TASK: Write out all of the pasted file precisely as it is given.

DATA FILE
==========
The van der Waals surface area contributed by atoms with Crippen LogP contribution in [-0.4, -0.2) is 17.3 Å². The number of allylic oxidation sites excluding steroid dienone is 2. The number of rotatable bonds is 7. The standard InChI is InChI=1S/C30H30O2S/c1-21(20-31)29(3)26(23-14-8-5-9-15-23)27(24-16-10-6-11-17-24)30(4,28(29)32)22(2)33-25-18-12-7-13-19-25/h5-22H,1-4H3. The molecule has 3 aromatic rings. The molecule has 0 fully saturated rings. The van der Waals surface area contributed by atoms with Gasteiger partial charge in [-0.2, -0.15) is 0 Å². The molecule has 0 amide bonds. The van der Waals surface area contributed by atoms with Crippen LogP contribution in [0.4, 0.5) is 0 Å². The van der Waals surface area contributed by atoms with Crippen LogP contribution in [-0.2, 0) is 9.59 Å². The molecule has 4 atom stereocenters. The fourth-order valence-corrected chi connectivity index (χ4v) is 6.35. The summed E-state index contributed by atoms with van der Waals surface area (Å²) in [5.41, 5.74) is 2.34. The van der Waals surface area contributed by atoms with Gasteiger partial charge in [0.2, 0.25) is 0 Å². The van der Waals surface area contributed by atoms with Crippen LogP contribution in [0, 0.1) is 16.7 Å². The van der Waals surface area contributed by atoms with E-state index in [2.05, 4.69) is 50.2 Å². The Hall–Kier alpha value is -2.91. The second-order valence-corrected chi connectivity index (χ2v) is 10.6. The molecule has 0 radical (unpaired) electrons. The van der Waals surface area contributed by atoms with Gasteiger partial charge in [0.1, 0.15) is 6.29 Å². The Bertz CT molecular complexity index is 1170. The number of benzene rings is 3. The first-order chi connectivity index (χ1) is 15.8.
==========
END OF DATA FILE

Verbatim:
The van der Waals surface area contributed by atoms with Crippen LogP contribution in [-0.4, -0.2) is 17.3 Å². The number of allylic oxidation sites excluding steroid dienone is 2. The number of rotatable bonds is 7. The standard InChI is InChI=1S/C30H30O2S/c1-21(20-31)29(3)26(23-14-8-5-9-15-23)27(24-16-10-6-11-17-24)30(4,28(29)32)22(2)33-25-18-12-7-13-19-25/h5-22H,1-4H3. The molecule has 3 aromatic rings. The molecule has 0 fully saturated rings. The van der Waals surface area contributed by atoms with Gasteiger partial charge in [-0.2, -0.15) is 0 Å². The molecule has 0 amide bonds. The van der Waals surface area contributed by atoms with Crippen LogP contribution in [0.4, 0.5) is 0 Å². The van der Waals surface area contributed by atoms with Crippen LogP contribution in [-0.2, 0) is 9.59 Å². The molecule has 4 atom stereocenters. The fourth-order valence-corrected chi connectivity index (χ4v) is 6.35. The summed E-state index contributed by atoms with van der Waals surface area (Å²) in [5.41, 5.74) is 2.34. The van der Waals surface area contributed by atoms with Gasteiger partial charge in [0.2, 0.25) is 0 Å². The van der Waals surface area contributed by atoms with Crippen LogP contribution in [0, 0.1) is 16.7 Å². The van der Waals surface area contributed by atoms with E-state index in [2.05, 4.69) is 50.2 Å². The Hall–Kier alpha value is -2.91. The second-order valence-corrected chi connectivity index (χ2v) is 10.6. The molecule has 0 radical (unpaired) electrons. The van der Waals surface area contributed by atoms with Gasteiger partial charge in [0.1, 0.15) is 6.29 Å². The Bertz CT molecular complexity index is 1170. The number of benzene rings is 3. The first-order chi connectivity index (χ1) is 15.8.